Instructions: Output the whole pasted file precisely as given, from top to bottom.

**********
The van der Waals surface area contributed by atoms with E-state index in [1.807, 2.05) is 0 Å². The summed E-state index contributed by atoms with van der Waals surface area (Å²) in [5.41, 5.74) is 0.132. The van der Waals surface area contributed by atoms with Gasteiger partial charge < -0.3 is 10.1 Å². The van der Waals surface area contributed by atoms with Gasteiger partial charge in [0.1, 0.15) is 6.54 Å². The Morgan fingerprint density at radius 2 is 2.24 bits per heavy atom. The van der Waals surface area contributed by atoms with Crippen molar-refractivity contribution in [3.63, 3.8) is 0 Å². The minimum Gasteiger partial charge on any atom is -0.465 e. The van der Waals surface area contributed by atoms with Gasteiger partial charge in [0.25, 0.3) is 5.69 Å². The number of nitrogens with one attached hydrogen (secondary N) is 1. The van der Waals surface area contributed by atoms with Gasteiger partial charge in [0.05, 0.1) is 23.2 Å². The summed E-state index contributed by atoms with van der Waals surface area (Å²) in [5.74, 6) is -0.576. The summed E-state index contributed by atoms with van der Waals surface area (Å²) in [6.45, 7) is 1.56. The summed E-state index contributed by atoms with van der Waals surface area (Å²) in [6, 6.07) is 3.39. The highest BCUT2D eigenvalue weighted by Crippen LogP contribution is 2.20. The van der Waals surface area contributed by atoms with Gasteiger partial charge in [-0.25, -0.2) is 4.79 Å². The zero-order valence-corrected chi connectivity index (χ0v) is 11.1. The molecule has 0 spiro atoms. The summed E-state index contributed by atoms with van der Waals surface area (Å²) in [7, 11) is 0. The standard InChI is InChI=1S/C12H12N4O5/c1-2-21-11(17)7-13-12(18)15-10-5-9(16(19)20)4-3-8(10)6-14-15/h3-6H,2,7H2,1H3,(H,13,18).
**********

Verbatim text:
The van der Waals surface area contributed by atoms with E-state index in [1.807, 2.05) is 0 Å². The summed E-state index contributed by atoms with van der Waals surface area (Å²) in [5.41, 5.74) is 0.132. The van der Waals surface area contributed by atoms with Gasteiger partial charge < -0.3 is 10.1 Å². The van der Waals surface area contributed by atoms with Gasteiger partial charge in [0.1, 0.15) is 6.54 Å². The Morgan fingerprint density at radius 2 is 2.24 bits per heavy atom. The van der Waals surface area contributed by atoms with Crippen molar-refractivity contribution in [3.63, 3.8) is 0 Å². The minimum Gasteiger partial charge on any atom is -0.465 e. The van der Waals surface area contributed by atoms with Gasteiger partial charge in [0.25, 0.3) is 5.69 Å². The number of nitrogens with one attached hydrogen (secondary N) is 1. The van der Waals surface area contributed by atoms with Gasteiger partial charge in [0.05, 0.1) is 23.2 Å². The summed E-state index contributed by atoms with van der Waals surface area (Å²) in [5.74, 6) is -0.576. The summed E-state index contributed by atoms with van der Waals surface area (Å²) in [6.45, 7) is 1.56. The summed E-state index contributed by atoms with van der Waals surface area (Å²) in [6, 6.07) is 3.39. The highest BCUT2D eigenvalue weighted by Crippen LogP contribution is 2.20. The van der Waals surface area contributed by atoms with Gasteiger partial charge in [-0.25, -0.2) is 4.79 Å². The zero-order valence-corrected chi connectivity index (χ0v) is 11.1. The molecule has 0 spiro atoms. The summed E-state index contributed by atoms with van der Waals surface area (Å²) in [7, 11) is 0. The standard InChI is InChI=1S/C12H12N4O5/c1-2-21-11(17)7-13-12(18)15-10-5-9(16(19)20)4-3-8(10)6-14-15/h3-6H,2,7H2,1H3,(H,13,18).